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About this Piece


Composed: ca. 1738

Length: 16 minutes

Orchestration: solo keyboard and strings

First Los Angeles Philharmonic performances

Ever since the first biography of Johann Sebastian Bach (1685-1750) appeared in 1802, commentators have generally underestimated the importance of his seven surviving keyboard concertos. Johann Nikolaus Forkel, the author of that biography, described the concertos as follows: "Notwithstanding the treasure of art which they contain, they are antiquated as regards their form and their setting in other respects."

In his magisterial study of Bach completed in 1880, Philipp Spitta devotes more attention to the concertos, but in his estimation they still fall short of the soloist vs. orchestra ideal achieved by Mozart, a judgment that tacitly affirms Forkel's "antiquated" verdict. Albert Schweitzer comes down much more harshly on the concertos in his 1908 biography of the composer, describing them as "arrangements made with quite incredible haste and carelessness."

Karl Geiringer, in his 1966 Bach biography, writes that the keyboard concertos whose solo parts were originally written for violin, of which BWV 1054 was one, "do not quite reach the high level of the models and accordingly are rarely performed." Modern-day Bach guru Christoph Wolff has yet to weigh in on the concertos in his Bach essays or biography, leaving the works to languish under Forkel's enduring judgment that they were antiquated treasures.

Taken as a group, the concertos actually display many forward-looking characteristics alongside their more conservative ones. Perhaps the most obvious of these is that they were among the earliest works for keyboard and orchestra, and certainly the earliest to endure in the repertory today. True, they lack the combative element, the struggle between soloist and orchestra, that has characterized the concerto genre since Mozart's time, but, in their handling of musical material, they can be surprisingly modern. And none of the seven concertos more nearly approaches what came after them than the D major, BWV 1054.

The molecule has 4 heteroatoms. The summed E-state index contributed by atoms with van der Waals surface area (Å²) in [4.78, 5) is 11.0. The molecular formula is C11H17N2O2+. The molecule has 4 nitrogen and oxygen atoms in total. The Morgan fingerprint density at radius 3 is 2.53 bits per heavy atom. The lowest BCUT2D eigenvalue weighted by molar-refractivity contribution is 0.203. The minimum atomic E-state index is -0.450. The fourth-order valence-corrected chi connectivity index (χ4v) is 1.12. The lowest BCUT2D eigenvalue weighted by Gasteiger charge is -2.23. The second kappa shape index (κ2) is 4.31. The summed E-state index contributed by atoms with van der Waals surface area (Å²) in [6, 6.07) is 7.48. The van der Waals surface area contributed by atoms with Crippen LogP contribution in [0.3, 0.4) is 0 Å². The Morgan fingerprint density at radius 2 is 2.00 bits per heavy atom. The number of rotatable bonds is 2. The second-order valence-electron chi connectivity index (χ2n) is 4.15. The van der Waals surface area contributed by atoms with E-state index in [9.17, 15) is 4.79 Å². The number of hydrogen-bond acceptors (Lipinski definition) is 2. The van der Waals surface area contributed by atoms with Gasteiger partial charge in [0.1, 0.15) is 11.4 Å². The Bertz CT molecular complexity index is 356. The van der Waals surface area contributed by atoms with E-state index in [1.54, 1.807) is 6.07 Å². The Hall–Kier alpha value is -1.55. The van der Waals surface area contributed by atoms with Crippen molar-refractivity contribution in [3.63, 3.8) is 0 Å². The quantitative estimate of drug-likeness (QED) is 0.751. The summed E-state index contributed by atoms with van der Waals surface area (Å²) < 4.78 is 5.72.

Bach composed the D-major Concerto during his period in Leipzig - scholars date it to about 1738 because Bach copied all seven of his keyboard concertos out in 1739 - when, in addition to his duties at St. Thomas and the city's other churches, he directed the concerts of the Collegium Musicum at Zimmermann's coffee house. The Concerto was an adaptation of the Violin Concerto in E major, BWV 1042, which Bach wrote sometime before 1730, in all likelihood during his time as Kapellmeister in Cöthen (1717-23). In its new version as a work for keyboard and string orchestra, the concerto was intended for the Collegium, and the solo part may have originally been played by Bach himself, or by one of his sons. (Bach's youngest son, Johann Christian, though only three or four at the time of the D-major Concerto's first performance, would later have an important influence on the young Mozart, who arranged three of J.C.'s piano sonatas as concertos in 1772.)

The D-major Concerto opens with a tripartite (A-B-A) structure stretched to the point of nearly being a movement in sonata form. In the A section, Bach introduces the essential thematic material of the movement, and he treats this to a series of elaborate variations in the extended B section, which basically functions as a development would in sonata form. If the return of the A section is viewed as a recapitulation, the foreshadowing of sonata form (in the 19th-century sense of sonata form as thematic, rather than harmonic, dialectics) here is really remarkable.

The slow movement is the most typically "baroque" of the Concerto's sections. The piano spins out an elegant melody over a chaconne-like bass figure in the strings that Bach varies slightly each time it repeats itself during the course of the movement.

The finale is a passepied en rondeau (the passepied was a 17th- and 18th-century French court dance, basically a sped-up version of the minuet). Here, Bach alternates between the rondo theme and contrasting episodes in a compact, fleet, and gracious movement that prefigures the finales of many of the great piano concertos of the late 18th and early 19th centuries.

-- John Mangum holds a Ph.D. in history from UCLA. He is the Philharmonic's Program Designer/Annotator.